South Korean filmmaker Kim Ki-duk poses during a photocall to present the film 'Human, Space, Time and Human' (Inkan, Gonkan, Sikan Grigo Inkan) presented in the Panorama Special section during the 68th Berlinale film festival on February 17, 2018 in Berlin. (AFP/John MacDougall)
South Korean prosecutors have rejected complaints by famed film director Kim Ki-duk of criminal defamation against an actress who accused him of physical and sexual assault, and journalists who reported other allegations.
Kim, 58, is one of South Korea's top directors whose awards include the Golden Lion at the 2012 Venice Film Festival for "Pieta" and Berlin's 2004 Silver Bear for Best Director.
But an actress in 2017 accused him of sexual and physical abuse, saying he forced her into unscripted sexual scenes and slapped her repeatedly while shooting his 2013 award-winning film "Moebius", before replacing her with another actress.
Prosecutors dropped the sex abuse charge citing lack of evidence but fined Kim five million won ($4,600) for physical assault under a procedure to settle minor cases out of court.
Several other actresses came forward afterwards, anonymously accusing Kim of raping or sexually abusing them in an investigative television programme, "PD Notebook", that aired last year as the #MeToo campaign against violence against women took off in South Korea.
Kim denied the accusations and asked prosecutors to investigate the "PD Notebook" journalists for defamation, and the "Moebius" actress for defaming and false accusation.
He was able to do so under South Korea's defamation law, which makes libel a crime and provides that stating the truth can still be an offence if it is deemed to have tarnished others' social reputation.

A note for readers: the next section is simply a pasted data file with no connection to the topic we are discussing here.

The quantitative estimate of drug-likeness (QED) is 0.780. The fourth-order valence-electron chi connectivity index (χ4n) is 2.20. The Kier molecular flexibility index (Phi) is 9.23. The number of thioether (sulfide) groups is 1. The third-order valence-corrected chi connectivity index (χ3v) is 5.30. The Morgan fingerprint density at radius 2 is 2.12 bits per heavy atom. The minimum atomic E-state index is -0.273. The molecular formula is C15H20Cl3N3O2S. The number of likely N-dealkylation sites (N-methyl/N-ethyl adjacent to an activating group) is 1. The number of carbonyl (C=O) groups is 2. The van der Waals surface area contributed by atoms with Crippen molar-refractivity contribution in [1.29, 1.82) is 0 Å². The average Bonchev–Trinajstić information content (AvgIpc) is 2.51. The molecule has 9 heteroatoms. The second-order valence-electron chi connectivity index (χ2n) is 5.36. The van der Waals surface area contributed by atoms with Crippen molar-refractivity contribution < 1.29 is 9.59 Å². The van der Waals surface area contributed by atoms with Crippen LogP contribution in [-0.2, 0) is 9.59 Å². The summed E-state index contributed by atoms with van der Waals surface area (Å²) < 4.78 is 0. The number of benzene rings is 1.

Seoul prosecutors told AFP on Friday that they had dismissed all of Kim's complaints, saying the actress's sex abuse accusation was only dropped because they were unable to find enough evidence, and there was no proof she was purposefully lying.
According to reports the prosecutors said they saw "credible reasons" the interviews with other actresses aired on "PD Notebook" were true.
"The production crew had no intention to slander him and there is no evidence that the testimonies were false," the prosecutors said in a statement quoted by multiple media reports.
The "Moebius" actress -- whose name has been withheld -- hailed the latest decision and slammed Kim for trying to muzzle abuse victims with so-called "revenge accusations", a tactic used by a growing number of alleged sex abusers.
"Kim tried to silence me -- and perhaps other victims who wanted to come forward -- through counter-lawsuits of false accusation and defamation, but we will never be silenced again," she told AFP.
"It was so painful to face criminal investigations when I was a victim... but I have never regretted speaking out, not for one second."
Kim claimed that the "Moebius" slapping had been part of an "acting lesson".
The director has won a global following with his bloody, allegory-rich movies but has also faced accusations of misogyny over gruesome scenes of sexual and physical abuse of female characters, mostly prostitutes.
Women in South Korea's movie industry, both on screen or behind the camera, shy away from making open accusations against senior staffers or directors for fear of permanently damaging their careers, campaigners say.
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